Since the beginning of the COVID-19 crisis, school districts throughout the United States and around the world have been developing solutions that allow students to achieve the same level of education remotely as they can in the classroom. Over the coming weeks, many school districts are preparing to welcome students back to campus using solutions and procedures that weigh the potential health risks with the benefits of a traditional in person education. Some parents, however, believe that many districts are opening too soon and have been seeking an alternative learning environment in which their children can achieve the benefits of in person education while minimizing the risk of catching and spreading the coronavirus. If you have been tuning in to education news recently, you may have come across a story or two about pod schools or micro schools, but what are they and how do they work?
What is a “Pod School” or “Microschool?”
A pod school, or microschool, is an environment in which only a handful of students learn together in person under the instruction of a parent, tutor, or certified K12 teacher. Essentially, a group of parents will organize a learning “pod” for their children and either switch off with each other teaching the group or split the cost of hiring a tutor or K12 teacher to come to the pod and instruct their children. The “pod” may also be rotated between the parents houses in an effort to reduce the risk of each family’s home becoming infected with the coronavirus, as well as give the children a change of scenery as they have likely been spending most of the past couple months inside their homes.
Microschools sound like a great solution to giving children a more robust learning environment than a completely remote classroom while minimizing the risk of COVID-19 exposure and spread throughout the community, but as is the case with any solution comes with its own set of advantages and disadvantages. Let’s weigh the good with the bad and take a closer look at how these schools may affect your children, family and community over the upcoming semester.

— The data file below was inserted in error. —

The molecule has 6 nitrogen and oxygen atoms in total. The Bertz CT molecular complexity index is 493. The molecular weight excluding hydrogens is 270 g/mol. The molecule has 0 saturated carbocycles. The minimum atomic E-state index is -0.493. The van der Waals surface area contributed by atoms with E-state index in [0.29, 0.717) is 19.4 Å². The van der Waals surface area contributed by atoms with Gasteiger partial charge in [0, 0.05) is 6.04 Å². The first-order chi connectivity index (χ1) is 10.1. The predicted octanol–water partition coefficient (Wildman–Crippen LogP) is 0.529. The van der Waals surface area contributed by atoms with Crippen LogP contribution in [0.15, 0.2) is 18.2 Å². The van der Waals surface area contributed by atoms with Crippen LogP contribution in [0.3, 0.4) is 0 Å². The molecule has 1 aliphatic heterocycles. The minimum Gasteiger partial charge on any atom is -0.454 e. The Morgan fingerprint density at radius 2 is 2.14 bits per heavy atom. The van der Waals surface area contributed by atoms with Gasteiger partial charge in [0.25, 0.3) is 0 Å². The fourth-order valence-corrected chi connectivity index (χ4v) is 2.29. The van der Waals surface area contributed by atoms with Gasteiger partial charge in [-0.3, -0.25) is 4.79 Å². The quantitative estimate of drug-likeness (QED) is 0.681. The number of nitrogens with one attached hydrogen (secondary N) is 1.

Advantages of Pod Schools
The benefits of microschools may seem pretty obvious. They offer an environment in which students can achieve the benefits of in person learning, along with all of the social and developmental benefits that come with it, while minimizing the risk of exposure to the coronavirus. Additionally, pod schools allow teachers, tutors, and recent college graduates to earn a living teaching in a time where their employment may have been put on hold or terminated all together, making a small impact on stimulating your community’s local economy.
Disadvantages of Pod Schools
While the benefits of pod schooling seem pretty clear-cut, some of the disadvantages may be harder to see. To start, entering your child into a microschool can be expensive, as much as $2,500 per month for each student. If you have been considering a pod school for your child and plan on teaching the classes yourself or alongside a group of other parents, you may not see the monetary disadvantages of this decision. However, taking your child out of the public-school system may disadvantage other members of the community in unforeseen ways.
Many parents as well as experts have argued that microschools may widen the inequality gap that is already all to prevalent in our current educational system by taking public funding out of the school district. L’Heureux Lewis-McCoy, Ph.D., an educational sociologist who studies educational inequality at New York University’s Steinhardt School of Culture, Education and Human Development argues that in many states educational funding follows the students, meaning that if they are not attending class on the school’s campus the district could see decreased funding for the students who remain. Being that microschols often come with a heavy price tag, students with a stronger socioeconomic background will have the ability to peruse this type of learning environment at a much higher rate than students who’s families have less resources available, leaving these students stuck in underfunded school districts.
The biggest thing that educators have learned over the past couple of months is that the coronavirus is a problem with no perfect solution. Every path back to a safe and effective learning environment comes with its share of advantages and disadvantages. Pod schools and microschools are an excellent example of this. On the surface, microschools sound like the perfect solution to lowering the risk of your student becoming infected with COVID-19. However, this extra protection comes at a cost for both yourself, your family and your community. The next couple of months are going to be a challenge, but we have never seen a challenge that educators could not overcome, and this will be no different. From all of us at Script, we wish you a safe, happy and healthy start to the 2020-2021 school year!